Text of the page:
This article first appeared in the St. Louis Beacon: July 21, 2008 - When Anheuser-Busch and the Teamsters union discussed a contract renewal in 2003, negotiations went smoothly. They started talking in August, reached a tentative agreement in October and signed a deal in early December -- three months before the old contract expired.
Negotiators will return to the bargaining table next month. But 2008 may not be the same as 2003, when a union leader called the contract "a Cadillac plan" and the union membership overwhelmingly supported it.
Today's economy is shakier, and Anheuser-Busch is being acquired by Belgium's InBev. The union already has criticized InBev's treatment of blue-collar workers in several other countries.
The next contract will be complicated. Negotiations will begin while Anheuser-Busch is independent; the InBev takeover is expected to close by year-end; and the current contract expires at the end of February.
"Both sides have an incentive to get this done and settled" well before the deadline, says Hal Stack, director of the Labor Studies Center at Wayne State University in Detroit.
InBev can't negotiate directly with the union until the takeover is approved by shareholders of both companies and by various government regulators. They "continue to be separate, independent companies," August A. Busch IV, the CEO of Anheuser-Busch, told wholesalers during a July 15 teleconference.
"We can't make decisions or participate in making decisions that affect the other's current business policies or operations except as related to the existing import agreement until the proposed A-B/InBev deal closes," Busch said. This agreement covers Anheuser-Busch's selling of InBev brands in the United States.
Because management and labor don't want to delay meaningful negotiations, labor experts say there are ways to finesse the issue.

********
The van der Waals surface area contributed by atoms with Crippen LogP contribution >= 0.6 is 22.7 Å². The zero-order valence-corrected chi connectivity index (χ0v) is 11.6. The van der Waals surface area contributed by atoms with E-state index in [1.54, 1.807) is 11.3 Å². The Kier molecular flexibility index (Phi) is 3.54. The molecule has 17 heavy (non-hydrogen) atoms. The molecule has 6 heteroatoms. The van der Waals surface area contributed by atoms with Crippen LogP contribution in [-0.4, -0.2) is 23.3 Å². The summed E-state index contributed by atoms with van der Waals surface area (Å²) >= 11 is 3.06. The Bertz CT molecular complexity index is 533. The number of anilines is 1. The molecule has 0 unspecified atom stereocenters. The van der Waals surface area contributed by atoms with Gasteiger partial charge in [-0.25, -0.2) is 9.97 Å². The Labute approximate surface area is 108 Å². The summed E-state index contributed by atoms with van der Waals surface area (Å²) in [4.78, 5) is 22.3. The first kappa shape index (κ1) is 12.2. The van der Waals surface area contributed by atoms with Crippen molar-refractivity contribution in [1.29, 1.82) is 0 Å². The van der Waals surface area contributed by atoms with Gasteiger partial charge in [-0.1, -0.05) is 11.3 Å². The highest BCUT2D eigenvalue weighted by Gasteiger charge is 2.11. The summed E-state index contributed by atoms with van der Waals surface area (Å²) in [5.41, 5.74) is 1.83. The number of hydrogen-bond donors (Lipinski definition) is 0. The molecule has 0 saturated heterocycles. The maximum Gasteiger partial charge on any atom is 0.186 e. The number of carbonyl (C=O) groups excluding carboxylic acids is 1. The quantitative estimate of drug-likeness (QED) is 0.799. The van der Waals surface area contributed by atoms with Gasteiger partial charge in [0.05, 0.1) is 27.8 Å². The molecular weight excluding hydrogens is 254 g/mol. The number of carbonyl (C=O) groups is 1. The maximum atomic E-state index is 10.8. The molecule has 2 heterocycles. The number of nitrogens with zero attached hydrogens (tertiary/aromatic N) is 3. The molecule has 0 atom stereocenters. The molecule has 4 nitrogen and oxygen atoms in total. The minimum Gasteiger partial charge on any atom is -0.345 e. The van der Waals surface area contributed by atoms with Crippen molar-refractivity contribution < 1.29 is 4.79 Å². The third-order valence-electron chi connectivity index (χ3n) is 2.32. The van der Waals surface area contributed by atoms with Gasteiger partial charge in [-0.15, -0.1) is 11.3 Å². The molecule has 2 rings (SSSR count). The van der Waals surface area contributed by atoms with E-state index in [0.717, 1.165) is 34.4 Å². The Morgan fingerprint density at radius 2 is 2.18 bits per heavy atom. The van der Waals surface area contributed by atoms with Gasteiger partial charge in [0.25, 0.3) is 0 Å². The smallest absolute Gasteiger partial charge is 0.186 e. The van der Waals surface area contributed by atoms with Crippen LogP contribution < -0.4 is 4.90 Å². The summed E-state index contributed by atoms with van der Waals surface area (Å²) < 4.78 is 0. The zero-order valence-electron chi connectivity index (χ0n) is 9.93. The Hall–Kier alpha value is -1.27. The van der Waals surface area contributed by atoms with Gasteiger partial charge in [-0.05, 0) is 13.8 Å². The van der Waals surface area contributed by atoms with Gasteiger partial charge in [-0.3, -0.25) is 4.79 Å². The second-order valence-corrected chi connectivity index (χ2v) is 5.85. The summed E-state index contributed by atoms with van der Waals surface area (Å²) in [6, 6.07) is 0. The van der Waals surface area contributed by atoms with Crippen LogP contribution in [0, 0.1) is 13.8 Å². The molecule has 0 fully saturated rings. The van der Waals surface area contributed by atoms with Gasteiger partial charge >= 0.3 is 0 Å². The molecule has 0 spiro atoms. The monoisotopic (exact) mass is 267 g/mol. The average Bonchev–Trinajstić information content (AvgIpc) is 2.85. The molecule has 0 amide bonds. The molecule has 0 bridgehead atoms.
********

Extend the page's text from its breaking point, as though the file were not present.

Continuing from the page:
InBev "could have somebody there at the table saying, 'I'm here to establish a constructive relationship' to facilitate discussion," says Stack. "Or they could be in the back room whispering in the ear of the Anheuser-Busch labor relations vice president."
The complex circumstances, exacerbated by a weak U.S. economy, pose intriguing questions for both sides at a company where the union represents more than 7,000 workers.
If you're a Teamster, do you push for an early settlement, preferring to talk to Anheuser-Busch now rather than InBev later? Do you try to lock in a contract that provides a few years' cushion before the feared cost-cutters from InBev assume control.
"We are concerned about the amount of debt that InBev has taken on for this acquisition," says Jack Cipriani, a Teamsters vice president and director of the union's Brewery and Soft Drink Workers Conference. InBev plans to borrow $45 billion to finance the $52 billion deal.
"Where will the money come? Will it be at the expense of employees? Facilities?" Cipriani asks in a July 17 email response to questions from the St. Louis Beacon. He didn't comment on contract strategy.
Or should the Teamsters push the talks to the deadline? The union knows InBev wants to move quickly to raise revenue, cut costs, sell assets and retire debt. Does the union believe it has enough leverage to extract a generous contract because InBev will be occupied with many merger-related issues?
"If the Teamsters want to make life difficult for InBev, you could see a publicity campaign about foreign intruders taking American jobs," Stack says.
Labor negotiations are not only about labor and management; they're also about labor leaders appealing to their members and management negotiators appealing to their company's directors.
"Ordinarily these stakeholders want to know that their representative at the bargaining table have fought hard for their interests," says Charles Heckscher, a labor-management specialist at the Rutgers University School of Labor and Management in New Brunswick, N.J.
"In that case, it is almost required that negotiations go to the 11th hour," says Heckscher, who directs the university's Center for Workplace Transformation. "Otherwise people will start thinking you could have done more."
Sometimes management and labor, "through advance work and preparation," will convince their constituents that they can achieve better results through peaceful talks. "This takes time, however, and has to succeed on both sides to avoid a breakdown," he adds. "This is unlikely soon after a merger."
Heckscher adds that "sophisticated" negotiators could privately agree "on the basic parameters of a settlement" early in the talks "but continue to posture publicly for the benefits of their stakeholders."
MANAGING FOR THE FUTURE
Management has a dilemma, too. Anheuser-Busch is committed to making sure the takeover is completed easily, unless it wants to walk away from the deal and pay a $1.25 billion break-up fee. It doesn't want to hand the new owners an unresolved labor time bomb.